A book I use often for lessons is Thunder Cake by Patricia Polacco.  Patricia is probably my favorite children's author, and I use her books often and do an author study every year.  Thunder Cake is a great book to use for making connections by talking about a time we were scared or a special time with a family member.  It also lends itself well to retelling and as a model for writing a personal narrative.
Another favorite of mine is Miss Rumphius by Barbara Cooney.  I love this book as springboard for discussing and writing about how we can make the world a more beautiful place.
Kevin Henkes books- particularly Chrysanthemum- are some of the first books I read each year.  I think the kids really relate to these characters as they experience common childhood events.  Chrysanthemum is such a great story about being proud of who you are.
Wow, I could go on and on!  Each year I discover a new favorite (like Pete the Cat last year.)  After hearing Peter Reynolds at Confratute, The Dot and Ish might be this year's new additions.  I had to open a "secret" account with Amazon so my husband wouldn't know how much I spend on books!  I can't wait to read about others' favorites even though I know it will cost me!


Monday, July 16, 2012

My Favorite Math Book(s)

I'm linking up with Donna at  Math Coach's Corner to share my favorite math book(s).  I have to confess that I have not read that many books about math.  I spent several years as a literacy coach and many more years doing reading and dyslexia intervention and have read MANY books on literacy, but I only started reading math literature when I returned to first grade 2 years ago.  Before that the only math books I really read were Math Their Way and several of Marilyn Burns' books.
But as I was preparing to return to the classroom 2 summers ago, I stumbled across Laney Sammons' book Math Stretches which led me to her Guided Math book. This book really helped me shape my vision of how I would like my math classroom to look!  I was drawn to it because Laney drew on the work of the literacy experts I had followed for years like Fountas and Pinnell and Lucy Calkins and outlined a framework for teaching math in very much the same way I had always taught reading.  I am rereading Guided Math this summer; you can read my thoughts on the first few chapters on these previous posts:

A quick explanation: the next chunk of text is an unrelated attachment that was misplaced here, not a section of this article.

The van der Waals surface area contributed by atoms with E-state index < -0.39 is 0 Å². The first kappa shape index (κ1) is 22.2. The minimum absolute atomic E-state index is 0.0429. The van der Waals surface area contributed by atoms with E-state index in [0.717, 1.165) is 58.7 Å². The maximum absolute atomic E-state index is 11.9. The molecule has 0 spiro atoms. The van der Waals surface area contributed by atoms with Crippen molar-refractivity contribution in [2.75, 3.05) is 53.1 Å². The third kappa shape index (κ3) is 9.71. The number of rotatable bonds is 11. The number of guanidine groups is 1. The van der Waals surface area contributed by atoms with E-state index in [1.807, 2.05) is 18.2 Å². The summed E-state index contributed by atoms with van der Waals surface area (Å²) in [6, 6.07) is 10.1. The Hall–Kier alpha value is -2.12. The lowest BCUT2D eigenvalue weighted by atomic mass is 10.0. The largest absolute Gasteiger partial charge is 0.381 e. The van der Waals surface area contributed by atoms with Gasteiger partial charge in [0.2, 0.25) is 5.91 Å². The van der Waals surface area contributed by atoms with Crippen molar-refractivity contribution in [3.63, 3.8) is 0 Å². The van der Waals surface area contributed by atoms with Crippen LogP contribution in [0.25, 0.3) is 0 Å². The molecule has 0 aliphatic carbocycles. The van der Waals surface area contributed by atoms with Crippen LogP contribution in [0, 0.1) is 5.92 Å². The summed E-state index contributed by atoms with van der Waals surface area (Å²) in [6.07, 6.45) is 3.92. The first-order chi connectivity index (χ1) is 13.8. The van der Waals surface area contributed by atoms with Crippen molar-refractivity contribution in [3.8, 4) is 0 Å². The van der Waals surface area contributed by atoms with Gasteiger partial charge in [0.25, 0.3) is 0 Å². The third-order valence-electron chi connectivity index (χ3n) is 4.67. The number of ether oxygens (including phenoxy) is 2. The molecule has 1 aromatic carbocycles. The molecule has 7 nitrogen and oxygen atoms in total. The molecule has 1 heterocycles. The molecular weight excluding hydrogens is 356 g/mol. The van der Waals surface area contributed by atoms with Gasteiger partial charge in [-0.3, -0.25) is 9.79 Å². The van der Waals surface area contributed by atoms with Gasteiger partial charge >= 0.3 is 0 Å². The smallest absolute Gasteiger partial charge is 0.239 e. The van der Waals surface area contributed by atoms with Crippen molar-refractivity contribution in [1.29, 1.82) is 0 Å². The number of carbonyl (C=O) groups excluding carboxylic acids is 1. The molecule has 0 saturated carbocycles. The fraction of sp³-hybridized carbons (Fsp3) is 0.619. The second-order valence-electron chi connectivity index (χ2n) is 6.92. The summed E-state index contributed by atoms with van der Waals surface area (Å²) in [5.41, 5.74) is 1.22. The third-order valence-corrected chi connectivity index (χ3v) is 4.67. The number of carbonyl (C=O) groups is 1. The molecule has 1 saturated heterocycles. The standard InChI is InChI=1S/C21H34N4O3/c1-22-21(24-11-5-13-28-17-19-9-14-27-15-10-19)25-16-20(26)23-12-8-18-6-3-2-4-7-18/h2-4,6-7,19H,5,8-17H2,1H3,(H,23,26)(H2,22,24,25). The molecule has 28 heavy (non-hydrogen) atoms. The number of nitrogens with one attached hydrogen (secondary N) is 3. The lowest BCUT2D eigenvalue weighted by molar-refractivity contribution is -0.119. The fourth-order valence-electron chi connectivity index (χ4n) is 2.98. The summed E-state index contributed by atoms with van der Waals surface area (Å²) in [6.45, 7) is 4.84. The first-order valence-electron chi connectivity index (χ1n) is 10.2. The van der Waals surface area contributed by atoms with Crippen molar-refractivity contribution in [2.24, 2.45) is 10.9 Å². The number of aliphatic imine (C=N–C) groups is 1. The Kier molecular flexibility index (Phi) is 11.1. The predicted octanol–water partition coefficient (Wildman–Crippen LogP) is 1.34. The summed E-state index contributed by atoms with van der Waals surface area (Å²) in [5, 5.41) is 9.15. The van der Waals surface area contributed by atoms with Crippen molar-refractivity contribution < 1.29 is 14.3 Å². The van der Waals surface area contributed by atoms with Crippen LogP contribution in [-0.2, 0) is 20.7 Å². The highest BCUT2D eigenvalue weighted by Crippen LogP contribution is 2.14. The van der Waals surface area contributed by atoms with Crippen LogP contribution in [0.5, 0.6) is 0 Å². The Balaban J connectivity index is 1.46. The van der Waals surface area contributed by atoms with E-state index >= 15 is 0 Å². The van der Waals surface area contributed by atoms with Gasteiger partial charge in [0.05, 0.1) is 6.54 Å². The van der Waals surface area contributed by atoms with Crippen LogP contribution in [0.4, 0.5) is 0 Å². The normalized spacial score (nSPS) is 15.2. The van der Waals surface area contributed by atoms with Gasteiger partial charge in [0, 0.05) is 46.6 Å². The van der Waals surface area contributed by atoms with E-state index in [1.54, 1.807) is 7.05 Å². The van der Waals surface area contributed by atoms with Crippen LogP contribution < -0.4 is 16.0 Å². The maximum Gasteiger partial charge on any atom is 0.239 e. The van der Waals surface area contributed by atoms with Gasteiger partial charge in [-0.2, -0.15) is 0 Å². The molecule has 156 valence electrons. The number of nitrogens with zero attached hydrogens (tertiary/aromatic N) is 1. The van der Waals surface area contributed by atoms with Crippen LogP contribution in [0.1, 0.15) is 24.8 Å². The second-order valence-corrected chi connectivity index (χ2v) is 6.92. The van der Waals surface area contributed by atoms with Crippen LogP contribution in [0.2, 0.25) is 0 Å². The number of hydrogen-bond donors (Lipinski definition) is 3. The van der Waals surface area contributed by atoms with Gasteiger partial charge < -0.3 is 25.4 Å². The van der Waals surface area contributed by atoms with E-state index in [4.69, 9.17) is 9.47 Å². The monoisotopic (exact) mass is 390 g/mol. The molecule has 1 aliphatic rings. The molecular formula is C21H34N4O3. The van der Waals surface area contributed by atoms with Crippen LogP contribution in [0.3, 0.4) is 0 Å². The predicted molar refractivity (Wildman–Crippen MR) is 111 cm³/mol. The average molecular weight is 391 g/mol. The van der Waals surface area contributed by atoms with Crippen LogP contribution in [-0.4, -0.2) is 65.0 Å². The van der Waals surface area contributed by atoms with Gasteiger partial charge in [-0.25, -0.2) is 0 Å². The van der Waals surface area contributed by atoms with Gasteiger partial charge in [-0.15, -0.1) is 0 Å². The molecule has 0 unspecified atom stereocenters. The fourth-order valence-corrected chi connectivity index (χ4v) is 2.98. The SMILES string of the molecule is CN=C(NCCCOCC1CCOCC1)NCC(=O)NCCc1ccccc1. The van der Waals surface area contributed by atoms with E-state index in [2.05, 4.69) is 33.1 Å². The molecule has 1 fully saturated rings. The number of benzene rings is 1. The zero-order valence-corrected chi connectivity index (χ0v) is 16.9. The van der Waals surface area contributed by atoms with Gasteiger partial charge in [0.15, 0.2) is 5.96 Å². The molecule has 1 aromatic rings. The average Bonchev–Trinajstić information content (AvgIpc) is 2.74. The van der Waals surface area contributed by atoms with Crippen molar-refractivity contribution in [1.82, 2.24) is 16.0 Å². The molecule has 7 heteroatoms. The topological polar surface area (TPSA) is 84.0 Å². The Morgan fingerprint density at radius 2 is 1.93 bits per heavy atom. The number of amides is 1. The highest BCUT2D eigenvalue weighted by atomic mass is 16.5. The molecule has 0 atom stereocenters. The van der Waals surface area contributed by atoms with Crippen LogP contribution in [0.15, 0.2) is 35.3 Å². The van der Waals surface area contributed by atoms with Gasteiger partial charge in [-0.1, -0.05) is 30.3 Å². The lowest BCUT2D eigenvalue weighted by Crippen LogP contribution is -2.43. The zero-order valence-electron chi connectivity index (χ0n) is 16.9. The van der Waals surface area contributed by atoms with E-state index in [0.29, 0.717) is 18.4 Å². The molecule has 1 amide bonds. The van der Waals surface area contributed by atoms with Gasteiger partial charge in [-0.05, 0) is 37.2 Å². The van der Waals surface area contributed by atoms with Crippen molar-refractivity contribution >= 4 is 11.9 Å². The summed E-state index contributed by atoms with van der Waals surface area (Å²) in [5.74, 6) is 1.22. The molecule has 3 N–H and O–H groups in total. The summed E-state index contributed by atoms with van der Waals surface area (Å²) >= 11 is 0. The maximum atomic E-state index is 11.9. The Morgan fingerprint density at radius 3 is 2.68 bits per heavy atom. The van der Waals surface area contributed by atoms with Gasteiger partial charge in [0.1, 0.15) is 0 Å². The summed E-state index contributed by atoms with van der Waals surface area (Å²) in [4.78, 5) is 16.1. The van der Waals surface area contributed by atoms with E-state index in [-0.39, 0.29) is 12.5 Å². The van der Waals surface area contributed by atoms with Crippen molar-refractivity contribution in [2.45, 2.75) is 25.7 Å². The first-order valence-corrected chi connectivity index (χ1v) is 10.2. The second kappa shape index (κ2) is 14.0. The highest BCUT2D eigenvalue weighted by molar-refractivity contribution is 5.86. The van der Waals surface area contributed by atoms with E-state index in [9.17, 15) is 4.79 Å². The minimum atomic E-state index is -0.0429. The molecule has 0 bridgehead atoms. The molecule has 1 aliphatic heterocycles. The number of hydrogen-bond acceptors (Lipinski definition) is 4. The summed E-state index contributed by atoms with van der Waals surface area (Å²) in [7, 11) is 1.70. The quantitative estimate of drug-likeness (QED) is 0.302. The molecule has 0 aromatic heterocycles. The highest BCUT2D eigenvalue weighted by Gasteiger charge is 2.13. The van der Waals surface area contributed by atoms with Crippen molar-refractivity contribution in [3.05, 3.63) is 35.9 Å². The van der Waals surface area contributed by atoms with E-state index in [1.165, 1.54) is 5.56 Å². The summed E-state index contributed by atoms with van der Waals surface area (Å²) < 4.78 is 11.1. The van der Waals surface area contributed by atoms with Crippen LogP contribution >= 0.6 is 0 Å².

Chapter 1
Chapter 2
Chapter 3
I wasn't too successful establishing guided math in my classroom the first year I was back, but last year I took another step and set up a workshop using math stations.  Last summer I followed an online book study of Deb Diller's Math Work Stations book, and my team and I used it as our team book study this past school year.  This book was fabulous for helping us develop meaningful activities for our kids to complete!  I've shared a little bit about how I implemented stations here, here and here.
These 2 books have really shaped the structure of my math class, but as far as teaching content, the best book I have discovered so far is VandeWalle's Teaching Student Centered Mathematics.  When I want to know HOW to teach a concept, this is my go-to book!
I can't wait to see what books others choose, although my husband may block my access to Amazon if I buy any more books this summer!


Friday, July 13, 2012

Wednesday at Confratute